A 3-year research program, funded by the FDA, aims to design the first continuous mRNA-manufacturing platform.
Faculty at the Massachusetts Institute of Technology (MIT; MA, USA) will be leading a 3-year research program to design the first fully integrated, continuous mRNA-manufacturing platform, receiving $82 million in funding from the FDA’s Center for Biologics Evaluation and Research (MD, USA). The aim of the project is to create a pilot-scale system to accelerate the development and production of mRNA technologies.
Current mRNA manufacturing is done in batches, with many steps creating production bottlenecks. A continuous manufacturing process would facilitate the non-stop production of mRNA products to help meet the increased demand for mRNA material. In the event of another pandemic or public health emergency, a platform of this sort will make it easier to rapidly increase production.
“What you really want to do is prepare for the next pandemic, not the last one,” remarked Richard Braatz, Principal Investigator of the project. “You want to nip it in the bud quickly by developing a vaccine the moment the virus is spotted. The current technology is too slow to get ahead of pandemics, but if we can develop these technologies further, that might be possible.”
mRNA vaccines would not have been possible without breakthroughs in lipid nanoparticles, both of which researchers are now developing for cancer therapeutics.
Continuous systems have been shown to reduce both cost and time to market for new drugs. These systems also ensure a modular and flexible supply chain and improve the quality of mRNA production through automation and in-line analytics.
The success of the mRNA COVID-19 vaccines certainly boosted mRNA’s popularity; mRNA research has attracted investors with hopes of developing not only new vaccines but also treatments for genetic diseases, cancers and metabolic disorders, among other applications.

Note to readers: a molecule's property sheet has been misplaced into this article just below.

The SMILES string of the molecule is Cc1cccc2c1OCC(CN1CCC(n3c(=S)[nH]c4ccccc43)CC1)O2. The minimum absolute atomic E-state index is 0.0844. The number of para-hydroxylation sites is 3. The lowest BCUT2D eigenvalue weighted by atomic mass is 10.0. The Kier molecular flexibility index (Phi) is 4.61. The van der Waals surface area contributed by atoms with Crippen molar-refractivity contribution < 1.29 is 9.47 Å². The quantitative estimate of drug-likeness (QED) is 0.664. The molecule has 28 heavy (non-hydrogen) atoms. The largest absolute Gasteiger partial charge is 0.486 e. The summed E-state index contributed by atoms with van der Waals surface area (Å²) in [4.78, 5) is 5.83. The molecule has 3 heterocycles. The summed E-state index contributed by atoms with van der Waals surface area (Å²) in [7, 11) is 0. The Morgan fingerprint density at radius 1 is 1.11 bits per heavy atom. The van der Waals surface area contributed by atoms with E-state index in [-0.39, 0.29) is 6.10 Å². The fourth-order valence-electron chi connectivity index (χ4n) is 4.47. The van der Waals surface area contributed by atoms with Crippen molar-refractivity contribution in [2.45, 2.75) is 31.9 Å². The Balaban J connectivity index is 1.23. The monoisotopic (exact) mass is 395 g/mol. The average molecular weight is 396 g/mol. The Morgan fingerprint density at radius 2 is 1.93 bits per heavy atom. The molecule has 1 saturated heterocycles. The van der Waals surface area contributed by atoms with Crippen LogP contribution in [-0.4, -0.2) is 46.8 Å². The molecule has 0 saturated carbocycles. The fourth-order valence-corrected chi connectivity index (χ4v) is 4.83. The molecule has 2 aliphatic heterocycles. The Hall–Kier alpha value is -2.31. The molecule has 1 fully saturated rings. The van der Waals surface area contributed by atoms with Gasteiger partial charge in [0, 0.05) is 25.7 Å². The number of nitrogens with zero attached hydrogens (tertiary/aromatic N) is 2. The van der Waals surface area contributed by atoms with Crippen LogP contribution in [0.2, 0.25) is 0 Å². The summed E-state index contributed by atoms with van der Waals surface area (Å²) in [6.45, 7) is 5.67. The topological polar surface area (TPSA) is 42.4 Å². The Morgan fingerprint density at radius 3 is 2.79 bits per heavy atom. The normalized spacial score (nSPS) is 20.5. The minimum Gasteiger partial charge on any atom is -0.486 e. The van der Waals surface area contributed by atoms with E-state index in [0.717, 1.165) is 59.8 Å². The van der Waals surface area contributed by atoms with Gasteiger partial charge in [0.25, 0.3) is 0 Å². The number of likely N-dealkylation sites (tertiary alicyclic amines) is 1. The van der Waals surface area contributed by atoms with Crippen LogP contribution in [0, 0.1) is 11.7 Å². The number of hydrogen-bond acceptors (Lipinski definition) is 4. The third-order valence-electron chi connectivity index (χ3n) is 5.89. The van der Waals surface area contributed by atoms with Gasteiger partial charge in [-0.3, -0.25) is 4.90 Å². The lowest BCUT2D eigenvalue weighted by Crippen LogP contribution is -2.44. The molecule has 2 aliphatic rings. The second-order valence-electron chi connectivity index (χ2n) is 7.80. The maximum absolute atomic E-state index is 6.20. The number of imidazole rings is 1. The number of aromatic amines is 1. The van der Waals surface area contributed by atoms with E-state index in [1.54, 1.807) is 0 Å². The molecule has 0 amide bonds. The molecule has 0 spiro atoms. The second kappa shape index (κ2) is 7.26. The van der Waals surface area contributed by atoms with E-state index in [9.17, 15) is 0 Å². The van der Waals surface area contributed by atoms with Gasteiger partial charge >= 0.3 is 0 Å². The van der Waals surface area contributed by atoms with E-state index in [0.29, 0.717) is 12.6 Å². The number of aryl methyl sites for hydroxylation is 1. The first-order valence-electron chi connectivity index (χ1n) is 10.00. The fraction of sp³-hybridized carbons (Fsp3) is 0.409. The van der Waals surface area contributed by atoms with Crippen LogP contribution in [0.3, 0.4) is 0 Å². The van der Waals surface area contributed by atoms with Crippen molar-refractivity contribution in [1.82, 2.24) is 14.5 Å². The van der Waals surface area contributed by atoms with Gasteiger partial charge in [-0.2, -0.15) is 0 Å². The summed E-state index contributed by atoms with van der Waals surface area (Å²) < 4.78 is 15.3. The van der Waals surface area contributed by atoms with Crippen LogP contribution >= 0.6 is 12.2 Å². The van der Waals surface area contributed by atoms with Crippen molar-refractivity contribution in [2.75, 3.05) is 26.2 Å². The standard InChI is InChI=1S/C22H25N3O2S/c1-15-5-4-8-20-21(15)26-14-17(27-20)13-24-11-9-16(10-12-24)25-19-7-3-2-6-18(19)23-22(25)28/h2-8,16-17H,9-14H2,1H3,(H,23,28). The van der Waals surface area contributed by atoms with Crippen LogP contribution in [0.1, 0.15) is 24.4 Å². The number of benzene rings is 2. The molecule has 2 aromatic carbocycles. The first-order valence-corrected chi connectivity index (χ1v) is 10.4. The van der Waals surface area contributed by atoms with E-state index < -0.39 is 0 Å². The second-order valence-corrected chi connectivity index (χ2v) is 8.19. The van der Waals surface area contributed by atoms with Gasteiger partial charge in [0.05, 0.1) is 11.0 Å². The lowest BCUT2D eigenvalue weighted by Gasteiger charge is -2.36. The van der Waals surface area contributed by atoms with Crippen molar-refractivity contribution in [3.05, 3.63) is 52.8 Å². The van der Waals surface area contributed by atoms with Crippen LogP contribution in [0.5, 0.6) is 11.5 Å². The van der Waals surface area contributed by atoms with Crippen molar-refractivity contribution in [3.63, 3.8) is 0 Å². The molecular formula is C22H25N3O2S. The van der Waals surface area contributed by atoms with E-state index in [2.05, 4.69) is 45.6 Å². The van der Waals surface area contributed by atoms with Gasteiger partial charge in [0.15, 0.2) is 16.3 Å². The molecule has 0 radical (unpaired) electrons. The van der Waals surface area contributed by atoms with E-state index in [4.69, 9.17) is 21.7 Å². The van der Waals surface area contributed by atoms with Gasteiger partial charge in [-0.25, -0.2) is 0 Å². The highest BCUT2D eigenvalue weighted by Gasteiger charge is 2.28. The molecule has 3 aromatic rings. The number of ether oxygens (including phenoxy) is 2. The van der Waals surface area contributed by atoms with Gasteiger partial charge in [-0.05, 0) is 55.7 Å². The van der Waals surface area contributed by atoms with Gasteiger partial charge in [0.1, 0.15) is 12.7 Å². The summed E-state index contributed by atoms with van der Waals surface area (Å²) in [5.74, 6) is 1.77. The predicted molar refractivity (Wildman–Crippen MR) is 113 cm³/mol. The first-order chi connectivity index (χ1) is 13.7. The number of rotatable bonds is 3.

“All of these companies are investing hundreds of millions of dollars into mRNA, not because of Covid, but because of mRNA’s future potential in all these other disease areas,” commented Braatz.
The engineering challenges of this project will be undertaken by researchers at MIT along with collaborators at Penn State University (PA, USA) and Rensselaer Polytechnic Institute (NY, USA). ReciBioPharm (MA, USA) has been subcontracted to implement the end-to-end process developed by the researchers in a pilot-scale manufacturing facility. They will be working with the FDA to ensure the pilot-scale system meets current good manufacturing practices and informs regulatory strategies. This system will act as a template for companies to set up continuous manufacturing of mRNA products.
“Continuous manufacturing of mRNA therapeutics has vast potential; the value of being able to quickly and safely create targeted mRNA treatments for known and not-yet-known threats is immeasurable,” commented Paula Hammond (MIT), a chemical engineer on the project. “This project is an excellent example of how chemical engineers can help address significant needs in making the medicines of the future.”
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